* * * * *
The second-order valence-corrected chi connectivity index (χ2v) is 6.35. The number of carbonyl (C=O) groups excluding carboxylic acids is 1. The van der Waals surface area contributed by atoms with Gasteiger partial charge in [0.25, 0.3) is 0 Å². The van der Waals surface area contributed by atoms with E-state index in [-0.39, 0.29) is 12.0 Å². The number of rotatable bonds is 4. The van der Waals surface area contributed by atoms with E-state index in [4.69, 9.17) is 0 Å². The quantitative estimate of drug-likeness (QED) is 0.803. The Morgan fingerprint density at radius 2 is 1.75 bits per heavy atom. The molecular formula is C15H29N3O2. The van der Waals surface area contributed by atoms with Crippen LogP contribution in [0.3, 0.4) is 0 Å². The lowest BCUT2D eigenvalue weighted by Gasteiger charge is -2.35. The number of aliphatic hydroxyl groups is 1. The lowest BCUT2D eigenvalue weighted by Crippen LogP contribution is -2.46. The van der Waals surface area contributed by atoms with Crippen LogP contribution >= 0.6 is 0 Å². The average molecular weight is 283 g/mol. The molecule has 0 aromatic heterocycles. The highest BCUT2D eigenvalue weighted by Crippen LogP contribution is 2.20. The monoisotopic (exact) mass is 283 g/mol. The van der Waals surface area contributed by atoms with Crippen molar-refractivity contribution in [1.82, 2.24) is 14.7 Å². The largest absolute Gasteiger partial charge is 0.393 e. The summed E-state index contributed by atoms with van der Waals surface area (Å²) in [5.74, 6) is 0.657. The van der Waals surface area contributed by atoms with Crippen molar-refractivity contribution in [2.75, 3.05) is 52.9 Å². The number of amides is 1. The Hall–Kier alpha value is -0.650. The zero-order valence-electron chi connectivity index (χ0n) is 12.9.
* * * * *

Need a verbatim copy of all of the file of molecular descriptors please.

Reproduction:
The second-order valence-corrected chi connectivity index (χ2v) is 6.35. The number of carbonyl (C=O) groups excluding carboxylic acids is 1. The van der Waals surface area contributed by atoms with Gasteiger partial charge in [0.25, 0.3) is 0 Å². The van der Waals surface area contributed by atoms with E-state index in [-0.39, 0.29) is 12.0 Å². The number of rotatable bonds is 4. The van der Waals surface area contributed by atoms with E-state index in [4.69, 9.17) is 0 Å². The quantitative estimate of drug-likeness (QED) is 0.803. The Morgan fingerprint density at radius 2 is 1.75 bits per heavy atom. The molecular formula is C15H29N3O2. The van der Waals surface area contributed by atoms with Crippen LogP contribution in [0.3, 0.4) is 0 Å². The lowest BCUT2D eigenvalue weighted by Gasteiger charge is -2.35. The number of aliphatic hydroxyl groups is 1. The lowest BCUT2D eigenvalue weighted by Crippen LogP contribution is -2.46. The van der Waals surface area contributed by atoms with Crippen LogP contribution >= 0.6 is 0 Å². The average molecular weight is 283 g/mol. The molecule has 0 aromatic heterocycles. The highest BCUT2D eigenvalue weighted by Crippen LogP contribution is 2.20. The monoisotopic (exact) mass is 283 g/mol. The van der Waals surface area contributed by atoms with Crippen molar-refractivity contribution in [1.82, 2.24) is 14.7 Å². The largest absolute Gasteiger partial charge is 0.393 e. The summed E-state index contributed by atoms with van der Waals surface area (Å²) in [5.74, 6) is 0.657. The van der Waals surface area contributed by atoms with Crippen molar-refractivity contribution in [2.75, 3.05) is 52.9 Å². The number of amides is 1. The Hall–Kier alpha value is -0.650. The zero-order valence-electron chi connectivity index (χ0n) is 12.9.